APOLLO BEACH: Pinwheels for Peace

Published on: September 27, 2018

BEVERLY MORRISSEY PHOTO
Pinwheels crafted by about 650 students at Apollo Beach Elementary School make up this large pinwheel signifying the children’s commitment to love, tolerance and peace in the world.

Children’s pinwheels signify peace at South Shore grade school

By LOIS KINDLE

Luke Haverfield, a second-grader at Apollo Beach Elementary School, sticks the pencil end of his pinwheels into the ground while his classmates wait their turn.

Apollo Beach Elementary was the site of a peaceful demonstration Sept. 21 as about 650 children marched out of their classrooms onto the school’s front lawn.

Students in grades K through 5 planted brightly colored pinwheels they’d made in school to form the shape of a giant peace sign in the grass. Symbolically held on the annual International Day of Peace, the planting showcased the end of an annual four-week art project called Pinwheels for Peace, which has been taught at the school by art teacher Margit Redlawsk for the past 11 years.

Apollo Beach Elementary is recognized as a National School of Character, and this project reflects the school’s mission of teaching children to become both good students and good people.

“Peace Day is an opportunity for us to promote the kindness and respect we talk about daily throughout the school as part of our character education,” said Principal Kelly McMillan. “I’m so proud of our staff for finding ways like this for our kids to contribute to the concept of peace in the community.”

Redlawsk is a member of that staff.

“Each child makes a pinwheel as a symbol of their wish for peace in our school, community and the world,” she said. “In class we talk about the importance of being nice to others, of sharing peace with everyone. Our students learn about tolerance and how having it is an important step toward having peace. We discuss the connections between tolerance, good citizenship and building character.”

Redlawsk noted she continues to guide this project each year for those reasons.

“If we want a peaceful world, we need to start with our young people,” she said.      

Second-grade student Parker Houston plants his pinwheel in the grass to make a giant peace sign Sept. 21 as part of Apollo Beach Elementary’s annual Pinwheels for Peace project.

During Pinwheels for Peace, students spend  their weekly art classes learning principles of design, including the use of radial symmetry, lines and shapes, balance and color. They also talk about how love, cooperation, harmony, tolerance, respect and acceptance are essential elements of peace.

To fashion their pinwheels, the children color preprinted designs on one side of small paper squares and then write words describing their feelings about peace on the opposite side. The squares are partially cut, folded into pinwheels, and then fastened to the eraser end of a pencil with a tack.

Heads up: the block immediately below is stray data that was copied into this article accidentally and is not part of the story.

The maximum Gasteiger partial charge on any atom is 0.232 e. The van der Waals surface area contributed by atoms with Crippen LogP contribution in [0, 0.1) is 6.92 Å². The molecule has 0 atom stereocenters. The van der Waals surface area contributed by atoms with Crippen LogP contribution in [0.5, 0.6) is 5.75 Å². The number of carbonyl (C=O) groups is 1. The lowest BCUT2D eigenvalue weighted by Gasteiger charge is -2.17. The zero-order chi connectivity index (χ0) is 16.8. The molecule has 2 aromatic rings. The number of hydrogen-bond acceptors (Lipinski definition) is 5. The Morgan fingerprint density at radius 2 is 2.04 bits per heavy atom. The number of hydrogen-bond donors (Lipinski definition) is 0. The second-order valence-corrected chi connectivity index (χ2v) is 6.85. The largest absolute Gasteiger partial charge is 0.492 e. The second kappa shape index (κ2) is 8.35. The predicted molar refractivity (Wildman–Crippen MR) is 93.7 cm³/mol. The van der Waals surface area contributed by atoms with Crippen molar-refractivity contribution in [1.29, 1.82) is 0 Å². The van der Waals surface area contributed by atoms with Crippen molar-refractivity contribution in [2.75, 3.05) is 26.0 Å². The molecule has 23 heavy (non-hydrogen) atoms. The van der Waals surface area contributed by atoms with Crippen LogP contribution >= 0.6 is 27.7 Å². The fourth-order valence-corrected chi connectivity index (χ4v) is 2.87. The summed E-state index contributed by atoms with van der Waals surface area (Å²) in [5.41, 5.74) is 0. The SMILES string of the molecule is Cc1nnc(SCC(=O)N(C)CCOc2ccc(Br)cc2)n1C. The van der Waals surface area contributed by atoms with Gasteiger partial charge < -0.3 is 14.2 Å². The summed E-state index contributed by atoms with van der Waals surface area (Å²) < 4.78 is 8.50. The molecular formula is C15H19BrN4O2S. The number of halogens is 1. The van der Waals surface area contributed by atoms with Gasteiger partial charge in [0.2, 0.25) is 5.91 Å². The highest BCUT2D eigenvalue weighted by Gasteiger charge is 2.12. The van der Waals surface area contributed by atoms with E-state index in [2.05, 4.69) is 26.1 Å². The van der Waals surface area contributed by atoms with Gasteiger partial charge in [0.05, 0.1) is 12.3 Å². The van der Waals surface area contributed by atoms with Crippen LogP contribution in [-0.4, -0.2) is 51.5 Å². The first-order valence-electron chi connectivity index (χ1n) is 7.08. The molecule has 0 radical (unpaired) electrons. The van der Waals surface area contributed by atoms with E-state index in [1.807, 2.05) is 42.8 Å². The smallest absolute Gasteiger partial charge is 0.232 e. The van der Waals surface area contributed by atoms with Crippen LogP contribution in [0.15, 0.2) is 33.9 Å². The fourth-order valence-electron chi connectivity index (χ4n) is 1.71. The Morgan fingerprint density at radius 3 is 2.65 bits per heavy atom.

The Pinwheels for Peace project was started in 2005 by art teachers Ann Ayers and Ellen McMillan, of Monarch High School in Coconut Creek.

It’s a nonpolitical, visual statement of peace made each year on the International Day of Peace, Sept. 21. Millions of pinwheels are displayed on this day in countries around the globe.

The International Day of Peace was established in 1981 through a unanimous resolution of the United Nations. Its aim is to promote and strengthen the principles of peace among nations and individuals throughout the world.

 

 

Students in Stacy Graves’ first-grade class are all smiles as they show off their pinwheels before heading outdoors to plant them in the school’s front yard.

Eight-year-old Caroline Licursi carefully cuts her pinwheel-in-the-making during Margit Redlawsk’s weekly art class.

Manny Gaspar, a fourth-grade student at Apollo Beach Elementary School, fashions a pinwheel out of a small paper square he colored and decorated with words of peace during week three of the school’s Pinwheels for Peace art project.

LOIS KINDLE PHOTOS
Apollo Beach Elementary School third-grader Kalena Bywaters uses a colored marker to fill in a preprinted design that became one side of her pinwheel during this year’s Pinwheels for Peace art project.

Art teacher Margit Redlawsk walks around her classroom offering one-on-one instruction to those students needing help with construction of their pinwheels.

Future “pinwheelers” Emma Page, 2, left, and Melina Fenton, 3, are more fascinated by the game they’re playing than in the pinwheel planting by their siblings at Apollo Beach Elementary School.

This colorful poster hangs in teacher Margit Redlawsk’s classroom during the four-week Pinwheels for Peace art project.

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